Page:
Are the world’s researchers spending too much of their time focusing on great apes? That’s a question raised by a paper published this month in Frontiers in Ecology and the Environment. The results may (or may not) surprise you.
To answer this question, a team of researchers looked at all of the published research that had been conducted in 565 national parks and protected areas in Africa and Asia. They found that out of 43,635 studies conducted in those regions, an astonishing 31 percent focused on gorillas, chimpanzees, bonobos and orangutans.
Taken further, a full 71 percent of those studies focused on mammals, including the great apes. All other life forms—such as insects, reptiles and plants—were, by far, disproportionately unrepresented.
The researchers also calculated which parks received the most attention. Four sites alone—all primary ape habitats—accounted for nearly 5,000 studies. In stark contrast, a full one-third of parks and protected areas in Africa and one-fifth of the sites in Asia appear to have never been the subject of scientific research.
Those parks, as you might guess, don’t contain great apes.
The results surprised the research team. “We didn’t expect there to be such strong biases in the allocation of research effort toward both a small subset of protected areas and a small subset of biodiversity,” says lead author Andrew J. Marshall of the University of Michigan, who himself has published several papers on orangutans and chimpanzees. “The bias towards a small number of protected areas means we know next to nothing about most protected areas.” He was also struck by the number of studies on mammals and apes. “These are a small proportion of total biodiversity in the tropics, but they attract the lion’s share of research effort.”
Marshall says the study isn’t a condemnation or a call for everyone to drop what they’re doing. “I think it would be wrong to interpret these results as saying we should stop working in or writing about large, relatively well managed protected areas,” he says. “These areas are crucially important. But in many cases one might make a more positive impact by studying a poorly known species or working at an unstudied site than by joining an existing team working at a well-studied site.”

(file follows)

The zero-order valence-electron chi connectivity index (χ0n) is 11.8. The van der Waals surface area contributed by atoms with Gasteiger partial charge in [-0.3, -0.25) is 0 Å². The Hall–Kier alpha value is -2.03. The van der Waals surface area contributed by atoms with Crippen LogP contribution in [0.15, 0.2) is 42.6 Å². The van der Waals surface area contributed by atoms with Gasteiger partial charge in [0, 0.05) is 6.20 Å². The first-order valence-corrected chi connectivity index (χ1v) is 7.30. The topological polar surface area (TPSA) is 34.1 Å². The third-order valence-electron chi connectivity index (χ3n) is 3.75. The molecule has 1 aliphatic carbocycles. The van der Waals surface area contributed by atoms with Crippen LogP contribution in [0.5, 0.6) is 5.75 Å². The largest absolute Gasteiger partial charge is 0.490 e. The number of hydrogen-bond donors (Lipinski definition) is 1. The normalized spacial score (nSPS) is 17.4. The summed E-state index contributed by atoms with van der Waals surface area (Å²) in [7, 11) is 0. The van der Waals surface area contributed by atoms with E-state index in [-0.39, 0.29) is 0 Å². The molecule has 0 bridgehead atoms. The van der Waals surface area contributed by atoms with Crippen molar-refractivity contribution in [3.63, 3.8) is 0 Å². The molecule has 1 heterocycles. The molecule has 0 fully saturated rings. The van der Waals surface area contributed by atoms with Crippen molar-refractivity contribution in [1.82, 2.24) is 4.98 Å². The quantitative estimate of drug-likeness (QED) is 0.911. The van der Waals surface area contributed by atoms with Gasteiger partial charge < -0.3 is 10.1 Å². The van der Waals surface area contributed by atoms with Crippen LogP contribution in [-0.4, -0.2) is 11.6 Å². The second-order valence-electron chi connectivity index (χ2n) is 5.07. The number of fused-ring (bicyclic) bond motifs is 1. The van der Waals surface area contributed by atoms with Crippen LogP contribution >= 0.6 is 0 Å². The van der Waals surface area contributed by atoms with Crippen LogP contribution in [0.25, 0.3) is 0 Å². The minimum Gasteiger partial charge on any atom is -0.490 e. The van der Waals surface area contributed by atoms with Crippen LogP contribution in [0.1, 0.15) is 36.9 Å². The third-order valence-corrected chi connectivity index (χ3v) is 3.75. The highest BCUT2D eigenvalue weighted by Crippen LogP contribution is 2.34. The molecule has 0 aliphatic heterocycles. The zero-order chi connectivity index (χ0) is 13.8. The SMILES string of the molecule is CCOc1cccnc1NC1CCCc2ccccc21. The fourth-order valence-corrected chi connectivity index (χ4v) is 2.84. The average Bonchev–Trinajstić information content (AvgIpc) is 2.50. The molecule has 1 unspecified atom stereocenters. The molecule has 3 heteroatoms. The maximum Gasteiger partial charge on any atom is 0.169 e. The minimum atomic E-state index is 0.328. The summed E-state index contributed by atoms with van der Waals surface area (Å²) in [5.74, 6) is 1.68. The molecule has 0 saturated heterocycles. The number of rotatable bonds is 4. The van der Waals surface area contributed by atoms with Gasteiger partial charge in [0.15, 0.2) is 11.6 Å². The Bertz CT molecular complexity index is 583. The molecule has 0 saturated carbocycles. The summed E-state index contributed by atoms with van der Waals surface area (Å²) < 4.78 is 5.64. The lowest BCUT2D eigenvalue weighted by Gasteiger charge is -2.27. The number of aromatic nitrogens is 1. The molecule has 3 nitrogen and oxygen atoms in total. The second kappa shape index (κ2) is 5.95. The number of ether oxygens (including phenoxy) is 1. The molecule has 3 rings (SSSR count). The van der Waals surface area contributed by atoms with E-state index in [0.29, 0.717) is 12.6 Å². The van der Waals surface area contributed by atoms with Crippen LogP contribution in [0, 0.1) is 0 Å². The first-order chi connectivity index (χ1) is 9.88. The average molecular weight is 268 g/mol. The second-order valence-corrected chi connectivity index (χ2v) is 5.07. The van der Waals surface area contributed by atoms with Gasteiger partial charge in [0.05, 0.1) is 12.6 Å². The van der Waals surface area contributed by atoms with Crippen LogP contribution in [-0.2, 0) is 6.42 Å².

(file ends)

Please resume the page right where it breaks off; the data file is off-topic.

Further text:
He added that this examination helps to show how much information we’re missing from the scientific literature, and that might provide a way for researchers to move forward in filling those gaps. “As Donald Rumsfeld famously said in another context, there are ‘unknown unknowns,’ things we don’t know that we don’t know,” he says. “In the conservation context, this is disconcerting.”
The disconcertion comes from the fact that habitats around the world face ever-increasing threats. “The future of tropical forests is that they are becoming increasingly fragmented,” Marshall says. “This means that animals will live in progressively smaller and smaller patches of forest.” He says our over-reliance on information from the largest, most well-protected areas—which tend to be ape habitats—means that what we know today won’t be as useful for other habitats in the future. “Over time our knowledge will be less and less applicable to the conditions that most individuals face,” he says. “Simply put, our knowledge is very limited, quite biased, and will be less and less applicable to conservation over time.”
Meanwhile, how do we preserve so-called protected areas that have never been adequately studied? “At the simplest level, the lack of even the most basic information about many protected areas means that we are probably missing opportunities to do effective conservation in them,” Marshall says. “We do not know what species these protected areas contain or what the local threats or conservation opportunities may be. Ignorance of these basic facts means that our conservation prioritization is based on an incomplete knowledge, and is therefore less effective than it could be.”
Obviously research (not to mention journalism) has always had a tendency to focus on charismatic megafauna such as mountain gorillas and chimpanzees. These creatures strike a chord with both scientists and the general public. In many cases, charismatic species and their plights help to draw attention to larger issues, such as climate change, poverty, pollution and deforestation. But as Marshall says, we need to know where researchers are working and why they chose to work in the places that they do. Mapping that out can help to reveal what we’re missing so it doesn’t disappear while nobody is looking.